Level of Authenticity: I made a tasty thing!
Why: I’m going to start with this one this time. I have often thought it would be cool to do an “Eat Right for your Humour” type period cooking project and this month I succeeded in convincing people to have this as one of the themes for Montengarde’s Culinary Night (the other theme was “Sugar and Spice and Everything Nice”). The four humours theory of medicine that was dominant in the middle ages and renaissance focused not just on curing specific symptoms, as modern Western medicine does, but also on prescribing diet and exercises appropriate to keeping an individual’s humours in balance. There are a variety of tests you can take online to determine what your medieval humour might be although I did not really need a test to tell me that I am of a melancholy humour.
Who/When/Where: The author associated with the recipe I used as an inspiration was once again Maestro Martino of Como, author of Libro de arte coquinaria. Maestro Martino was a cook in 15th century Rome at the residence of the Patriarch of Aquileia. I’ve been using the recipes collected in Redon et al’s “The Medieval Kitchen: Recipes from France and Italy”, but I’ve since discovered that there is a whole modern publication dedicated just to Maestro Martino and his work, “The Art of Cooking: The First Modern Cookery Book”. This book is now on my “to buy” list because I suspect it might help me answer some of the more in-depth “who” questions I like to be able to answer, like “who could become a chef?” “who were the diners eating Maestro Martino’s dishes?” and “who was the intended audience for the book?”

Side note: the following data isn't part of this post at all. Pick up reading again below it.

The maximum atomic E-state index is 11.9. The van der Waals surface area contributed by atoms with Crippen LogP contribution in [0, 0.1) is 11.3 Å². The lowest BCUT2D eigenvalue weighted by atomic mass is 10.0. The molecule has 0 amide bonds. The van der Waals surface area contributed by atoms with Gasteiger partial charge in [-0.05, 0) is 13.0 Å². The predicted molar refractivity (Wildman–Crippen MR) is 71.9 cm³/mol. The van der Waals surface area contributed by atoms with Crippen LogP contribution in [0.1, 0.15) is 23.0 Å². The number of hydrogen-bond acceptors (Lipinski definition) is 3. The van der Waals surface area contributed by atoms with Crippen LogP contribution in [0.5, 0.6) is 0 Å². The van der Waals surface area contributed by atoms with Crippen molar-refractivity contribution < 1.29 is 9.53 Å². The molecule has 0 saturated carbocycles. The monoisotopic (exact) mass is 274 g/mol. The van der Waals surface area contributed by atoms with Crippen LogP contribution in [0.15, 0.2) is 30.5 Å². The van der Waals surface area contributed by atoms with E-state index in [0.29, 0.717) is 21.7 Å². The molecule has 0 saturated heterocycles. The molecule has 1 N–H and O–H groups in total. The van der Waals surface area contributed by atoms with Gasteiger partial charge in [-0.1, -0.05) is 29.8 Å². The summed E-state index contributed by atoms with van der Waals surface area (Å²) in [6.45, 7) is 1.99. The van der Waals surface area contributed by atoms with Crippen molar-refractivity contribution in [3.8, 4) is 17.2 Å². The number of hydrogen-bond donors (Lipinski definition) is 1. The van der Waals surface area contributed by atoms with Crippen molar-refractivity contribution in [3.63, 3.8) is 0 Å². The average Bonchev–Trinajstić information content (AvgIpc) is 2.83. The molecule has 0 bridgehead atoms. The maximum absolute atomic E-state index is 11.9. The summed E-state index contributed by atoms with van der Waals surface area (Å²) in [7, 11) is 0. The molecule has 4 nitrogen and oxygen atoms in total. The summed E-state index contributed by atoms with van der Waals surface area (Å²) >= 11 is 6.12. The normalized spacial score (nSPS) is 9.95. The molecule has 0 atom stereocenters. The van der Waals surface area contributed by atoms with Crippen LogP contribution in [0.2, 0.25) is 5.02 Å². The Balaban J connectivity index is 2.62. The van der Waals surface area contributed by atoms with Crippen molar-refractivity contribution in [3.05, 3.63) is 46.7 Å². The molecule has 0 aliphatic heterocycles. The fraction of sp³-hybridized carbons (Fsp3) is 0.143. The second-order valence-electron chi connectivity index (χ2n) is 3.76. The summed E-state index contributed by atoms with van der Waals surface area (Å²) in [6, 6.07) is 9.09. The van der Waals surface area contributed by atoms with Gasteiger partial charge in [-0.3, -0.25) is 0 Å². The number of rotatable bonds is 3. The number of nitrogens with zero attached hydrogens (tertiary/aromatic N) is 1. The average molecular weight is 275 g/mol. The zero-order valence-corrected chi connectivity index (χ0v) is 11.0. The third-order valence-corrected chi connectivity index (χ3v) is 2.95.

For information on how to treat a melancholy temperament, I was limited this month for sundry weighty reasons to information I was able to find on the internet using my phone. This result was sort of frustratingly inadequate and also, alarmingly, led me to the discovery that there are still branches of alternative medicine out there advocating the use of humour theory when determining what to eat. I didn’t wind up coming up with any period sources, but I did come across this blog post, discussing diet suggestions made in “The Anatomy of Melancholy”, first published in 1621 by an English author named Robert Burton (1577-1640). If I was going to do more research on this project, I’d want to ask questions like “who was Robert Burton and what training did he have that made him an appropriate authority on melancholy?” and “who was the intended audience for the book?”, although ideally I’d hope to find a source that dated before 1600 and ask the same questions about that source instead.
What: My soup was based primarily on Maestro Martino’s “menestra d’herbette” (soup of greens).
Theoretical Underpinning: I was actually going to call this header “Science” but I didn’t want to go on a side track about why alchemy and astrology do properly belong to the History of Science because it is a subject I have an entire undergraduate degree in. While I already know a fair amount about what kinds of theories and paradigms of knowledge about the natural world were in currency at what times, I know less about the contents of those theories than I’d like. Sadly, I didn’t have time this month to go as far into this stuff as I would have liked. From the blog post I linked above, I was able to determine a number of foods that were considered appropriate for treating melancholy. Several of them fell outside of my self-selected parameters (gluten-free and vegan), but there was one recommendation I felt I could work with, which was “all manner of brothes [are best], and pottage, with borage, lettuce, and such wholesome hearbes are excellent good.”